The Persian Story in Israel (Part 1)
By Aaron Baron
A Brief Word
Today, the Iranian-Israeli community stands at 300,000. Before diving into the complexities of their history, it is important to first understand Iranian Jewish views on Zionism, the shifting dynamic of Iranian-Israeli relations, the Islamic Revolution, the different waves of Iranian Jewish immigration to Israel, the Persian psyche, and the cultural and economic hardships of immigrants. This is the first of two articles which give the necessary context to truly understand the Persian Jewish story in Israel.
Fluctuating Zionism in Iran (Pre-1948)
The ideological birth of modern Zionism in the late 19th century gained virtually no traction amongst Iranian Jewry within its first years of existence. Zionism’s Eurocentric nature presented a foreign ideology to many eastern Jews. Mizrahim had not experienced the process of secularization as the Ashkenazi world did, hindering their understanding of the Zionist paradigm. As Professor Lior Sternfeld of Penn State University put it: “no leader of the national Zionist movement considered Oriental Jews as part of the future Zionist society”.
According to Professor Sternfeld, Zionism only began to gain favor within Iran after the Balfour Declaration’s strong statement of British support for a national home for the Jewish people in Palestine was issued in 1917. The Balfour Declaration’s endorsement came a few years after religious minorities became legal equivalents to Muslim citizens after Iran’s Constitutional Revolution (1906–1911). As a result, Jews were permitted to engage in the political sphere and work alongside Zionist organizations. According to Tel Aviv University’s Yehuda Shenhav, Iranian Jews within Abadan, in particular, established Zionist organizations to teach Hebrew and “handle the preparation for a mass exodus to the Promised Land.”
Despite their newfound freedoms, Iranian Jews did not yet enjoy the full autonomy that their Muslim counterparts did. Living in certain areas and joining the army were among the privileges that were barred from Iran’s religious minorities. After Reza Shah Pahlavi’s successful coup overthrew Ahmad Shah Qajar in 1925, Iranian Jews received an immediate boost of hope. Under Iran’s new dynasty, Reza Shah removed all laws that alienated religious minorities from Iranian society. As the nation religious rights improved under Reza Shah, the Zionist cause in Iran lost much of its appeal. After all, what could entice Iranian Jews to leave their homeland just as they gained full equal standing?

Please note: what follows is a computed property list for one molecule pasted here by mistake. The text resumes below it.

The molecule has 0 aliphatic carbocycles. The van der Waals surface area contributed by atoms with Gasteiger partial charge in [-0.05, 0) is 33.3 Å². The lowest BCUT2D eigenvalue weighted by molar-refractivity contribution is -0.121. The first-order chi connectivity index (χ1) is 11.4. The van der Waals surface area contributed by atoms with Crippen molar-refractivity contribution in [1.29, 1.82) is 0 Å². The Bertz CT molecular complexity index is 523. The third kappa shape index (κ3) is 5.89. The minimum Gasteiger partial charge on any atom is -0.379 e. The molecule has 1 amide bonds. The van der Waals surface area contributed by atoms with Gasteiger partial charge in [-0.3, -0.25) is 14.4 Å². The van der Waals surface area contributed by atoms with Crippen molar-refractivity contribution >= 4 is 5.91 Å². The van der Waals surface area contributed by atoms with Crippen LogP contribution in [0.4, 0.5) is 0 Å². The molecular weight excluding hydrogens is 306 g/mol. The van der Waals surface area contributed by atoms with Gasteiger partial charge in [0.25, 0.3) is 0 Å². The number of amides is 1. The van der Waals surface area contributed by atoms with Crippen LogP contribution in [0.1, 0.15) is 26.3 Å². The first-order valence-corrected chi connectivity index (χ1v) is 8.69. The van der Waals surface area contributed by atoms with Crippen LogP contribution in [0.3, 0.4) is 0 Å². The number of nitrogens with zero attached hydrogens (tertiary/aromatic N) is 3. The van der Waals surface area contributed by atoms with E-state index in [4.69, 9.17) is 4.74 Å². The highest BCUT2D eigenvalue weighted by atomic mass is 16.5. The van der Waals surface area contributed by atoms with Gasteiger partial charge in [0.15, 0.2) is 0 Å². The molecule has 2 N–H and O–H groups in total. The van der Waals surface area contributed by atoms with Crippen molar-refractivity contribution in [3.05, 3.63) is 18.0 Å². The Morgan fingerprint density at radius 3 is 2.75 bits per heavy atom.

Before the establishment of the state of Israel, World War II was the final incident that swayed the Iranian Jewish opinion of Zionism. According to Sternfeld, by 1943, roughly 300,000 Polish refugees arrived in Iran after fleeing Nazi persecution. Reports by the American Jewish Joint Distribution Committee (JDC) cited in Sternfeld’s work estimate that less than 1% of the refugees were Jewish. Despite their lack of representation within the Polish refugee population, the harrowing experiences of the Holocaust shook Iranian Jews to their cores. For Iranian Jews, the accounts of these chilling experiences reaffirmed the need for Zionism and a Jewish homeland.
Israel’s Independence and the First Wave of Iranian Immigration (1951)
The Jewish population in nearly all Middle Eastern nations virtually disappeared within a decade of Israel’s declared independence in 1948. High tensions surrounding the newly-established Jewish state led to hundreds of thousands of Mizrahim fleeing to Israel after being persecuted religiously or forcibly expelled from their homelands.
Iran, on the other hand, stood as a rare ally of its Jewish community and Israel. In fact, Iran became the second Muslim nation to recognize Israel’s independence in 1950. For decades, Iran and Israel maintained a symbiotic, yet unofficial, relationship — Israel primarily aided Iran in its agricultural endeavors, while Israeli energy thrived thanks to Iranian oil exports. Beyond the ties within their governments, the two nations shared a love for each other’s art, academia, and cultures.
As relations deepened between Israel and Iran, the first wave of Iranian immigration to Israel began in 1951. In the decades prior, a small number of Iranian Jews immigrated to Mandatory Palestine to join the Yishuv in their ethnic homeland. In 1952, amidst an Israeli immigration plan titled “Operation Cyrus,” roughly 30,000 Iranian Jews moved to Israel. Unlike their predecessors in the 1920s and 1930s, a majority of the Iranian Jews in the first wave of immigration were extremely poor.
While the Zionist ideologies of Iranian Jews were firm, they were not the ultimate motivating factor for immigrating to Israel. For example, my maternal grandfather, Ezra Neeman, immigrated to Israel from Iran when he was four years old. His family came from one of the most impoverished areas of Borujerd — a small city to the west of Tehran. He confirmed that his family’s decision to make aliyah was out of purely out of dire need: “my family was desperate,” he explained, “Israel provided us with a new beginning.” In general, the expectations of a “fresh start” that my family envisioned in the 1950s held true. While Israel was not perfect by any means — especially in its early years — the Iranian Jews who came during the first wave of immigration saw their lives drastically improve.
Further reading can be found in Lior Sternfeld’s book “Between Iran and Zion: Jewish Histories of Twentieth-Century Iran,” as well as Yehuda Shehav’s book “The Phenomenology of Colonialism and the Politics of ‘Difference’: European Zionist Emissaries and Arab-Jews in Colonial Abadan.”